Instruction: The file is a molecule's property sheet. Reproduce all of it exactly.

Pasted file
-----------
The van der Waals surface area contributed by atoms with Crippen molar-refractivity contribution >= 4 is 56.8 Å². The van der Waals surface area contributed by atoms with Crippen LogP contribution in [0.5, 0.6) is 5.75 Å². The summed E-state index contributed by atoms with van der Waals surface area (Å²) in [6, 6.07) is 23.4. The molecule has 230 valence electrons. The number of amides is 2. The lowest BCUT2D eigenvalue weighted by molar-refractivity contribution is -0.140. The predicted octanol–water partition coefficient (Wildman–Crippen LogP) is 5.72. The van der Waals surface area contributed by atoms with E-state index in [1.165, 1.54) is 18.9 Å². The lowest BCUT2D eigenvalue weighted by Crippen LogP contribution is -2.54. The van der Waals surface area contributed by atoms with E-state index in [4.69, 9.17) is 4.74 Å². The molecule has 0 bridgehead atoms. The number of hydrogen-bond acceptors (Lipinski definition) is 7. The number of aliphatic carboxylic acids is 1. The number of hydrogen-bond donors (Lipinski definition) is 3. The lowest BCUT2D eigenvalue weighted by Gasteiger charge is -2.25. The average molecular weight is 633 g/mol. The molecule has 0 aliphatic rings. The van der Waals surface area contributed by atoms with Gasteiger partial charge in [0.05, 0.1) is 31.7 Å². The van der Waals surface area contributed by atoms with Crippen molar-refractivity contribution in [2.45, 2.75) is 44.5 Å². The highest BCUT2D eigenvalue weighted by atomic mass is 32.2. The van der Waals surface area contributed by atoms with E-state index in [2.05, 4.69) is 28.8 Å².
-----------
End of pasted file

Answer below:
The van der Waals surface area contributed by atoms with Crippen molar-refractivity contribution >= 4 is 56.8 Å². The van der Waals surface area contributed by atoms with Crippen LogP contribution in [0.5, 0.6) is 5.75 Å². The summed E-state index contributed by atoms with van der Waals surface area (Å²) in [6, 6.07) is 23.4. The molecule has 230 valence electrons. The number of amides is 2. The lowest BCUT2D eigenvalue weighted by molar-refractivity contribution is -0.140. The predicted octanol–water partition coefficient (Wildman–Crippen LogP) is 5.72. The van der Waals surface area contributed by atoms with E-state index in [1.165, 1.54) is 18.9 Å². The lowest BCUT2D eigenvalue weighted by Crippen LogP contribution is -2.54. The van der Waals surface area contributed by atoms with E-state index in [4.69, 9.17) is 4.74 Å². The molecule has 0 bridgehead atoms. The number of hydrogen-bond acceptors (Lipinski definition) is 7. The number of aliphatic carboxylic acids is 1. The number of hydrogen-bond donors (Lipinski definition) is 3. The lowest BCUT2D eigenvalue weighted by Gasteiger charge is -2.25. The average molecular weight is 633 g/mol. The molecule has 0 aliphatic rings. The van der Waals surface area contributed by atoms with Gasteiger partial charge in [0.05, 0.1) is 31.7 Å². The van der Waals surface area contributed by atoms with Crippen molar-refractivity contribution in [2.45, 2.75) is 44.5 Å². The highest BCUT2D eigenvalue weighted by atomic mass is 32.2. The van der Waals surface area contributed by atoms with E-state index in [2.05, 4.69) is 28.8 Å².